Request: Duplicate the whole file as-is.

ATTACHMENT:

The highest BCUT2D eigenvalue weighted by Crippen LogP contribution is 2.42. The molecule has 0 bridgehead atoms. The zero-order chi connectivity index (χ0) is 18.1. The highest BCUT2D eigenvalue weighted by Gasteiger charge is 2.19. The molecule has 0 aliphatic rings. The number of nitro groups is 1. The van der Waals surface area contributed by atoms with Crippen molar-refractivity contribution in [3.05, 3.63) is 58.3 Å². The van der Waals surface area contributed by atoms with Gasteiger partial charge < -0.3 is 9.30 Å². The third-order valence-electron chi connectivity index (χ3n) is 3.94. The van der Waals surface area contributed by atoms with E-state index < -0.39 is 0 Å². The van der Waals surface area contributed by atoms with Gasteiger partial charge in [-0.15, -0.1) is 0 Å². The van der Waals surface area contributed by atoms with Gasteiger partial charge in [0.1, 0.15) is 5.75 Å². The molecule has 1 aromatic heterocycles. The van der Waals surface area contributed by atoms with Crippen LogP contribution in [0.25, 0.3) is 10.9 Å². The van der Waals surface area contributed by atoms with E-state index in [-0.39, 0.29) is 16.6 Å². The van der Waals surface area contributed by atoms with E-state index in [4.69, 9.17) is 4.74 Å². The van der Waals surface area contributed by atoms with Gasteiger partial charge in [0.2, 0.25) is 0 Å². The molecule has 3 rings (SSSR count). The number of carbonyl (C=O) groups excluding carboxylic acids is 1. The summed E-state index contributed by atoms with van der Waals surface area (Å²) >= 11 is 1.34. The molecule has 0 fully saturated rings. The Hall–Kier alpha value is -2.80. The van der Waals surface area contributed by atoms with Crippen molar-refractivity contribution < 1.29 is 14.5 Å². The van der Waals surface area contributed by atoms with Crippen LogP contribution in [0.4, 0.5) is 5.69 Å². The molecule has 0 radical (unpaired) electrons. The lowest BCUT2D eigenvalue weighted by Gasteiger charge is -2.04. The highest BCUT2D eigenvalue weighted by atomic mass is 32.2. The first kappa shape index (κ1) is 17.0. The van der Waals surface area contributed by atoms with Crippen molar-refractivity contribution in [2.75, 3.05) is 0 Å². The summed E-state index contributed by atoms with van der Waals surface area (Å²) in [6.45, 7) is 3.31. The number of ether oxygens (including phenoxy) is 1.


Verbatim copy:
The highest BCUT2D eigenvalue weighted by Crippen LogP contribution is 2.42. The molecule has 0 bridgehead atoms. The zero-order chi connectivity index (χ0) is 18.1. The highest BCUT2D eigenvalue weighted by Gasteiger charge is 2.19. The molecule has 0 aliphatic rings. The number of nitro groups is 1. The van der Waals surface area contributed by atoms with Crippen molar-refractivity contribution in [3.05, 3.63) is 58.3 Å². The van der Waals surface area contributed by atoms with Gasteiger partial charge < -0.3 is 9.30 Å². The third-order valence-electron chi connectivity index (χ3n) is 3.94. The van der Waals surface area contributed by atoms with E-state index < -0.39 is 0 Å². The van der Waals surface area contributed by atoms with Gasteiger partial charge in [-0.15, -0.1) is 0 Å². The van der Waals surface area contributed by atoms with Gasteiger partial charge in [0.1, 0.15) is 5.75 Å². The molecule has 1 aromatic heterocycles. The van der Waals surface area contributed by atoms with Crippen LogP contribution in [0.25, 0.3) is 10.9 Å². The van der Waals surface area contributed by atoms with E-state index in [-0.39, 0.29) is 16.6 Å². The van der Waals surface area contributed by atoms with E-state index in [4.69, 9.17) is 4.74 Å². The van der Waals surface area contributed by atoms with Gasteiger partial charge in [0.2, 0.25) is 0 Å². The molecule has 3 rings (SSSR count). The number of carbonyl (C=O) groups excluding carboxylic acids is 1. The summed E-state index contributed by atoms with van der Waals surface area (Å²) >= 11 is 1.34. The molecule has 0 fully saturated rings. The Hall–Kier alpha value is -2.80. The van der Waals surface area contributed by atoms with Crippen molar-refractivity contribution < 1.29 is 14.5 Å². The van der Waals surface area contributed by atoms with Crippen LogP contribution in [0.4, 0.5) is 5.69 Å². The molecule has 0 radical (unpaired) electrons. The lowest BCUT2D eigenvalue weighted by Gasteiger charge is -2.04. The highest BCUT2D eigenvalue weighted by atomic mass is 32.2. The first kappa shape index (κ1) is 17.0. The van der Waals surface area contributed by atoms with Crippen molar-refractivity contribution in [2.75, 3.05) is 0 Å². The summed E-state index contributed by atoms with van der Waals surface area (Å²) in [6.45, 7) is 3.31. The number of ether oxygens (including phenoxy) is 1.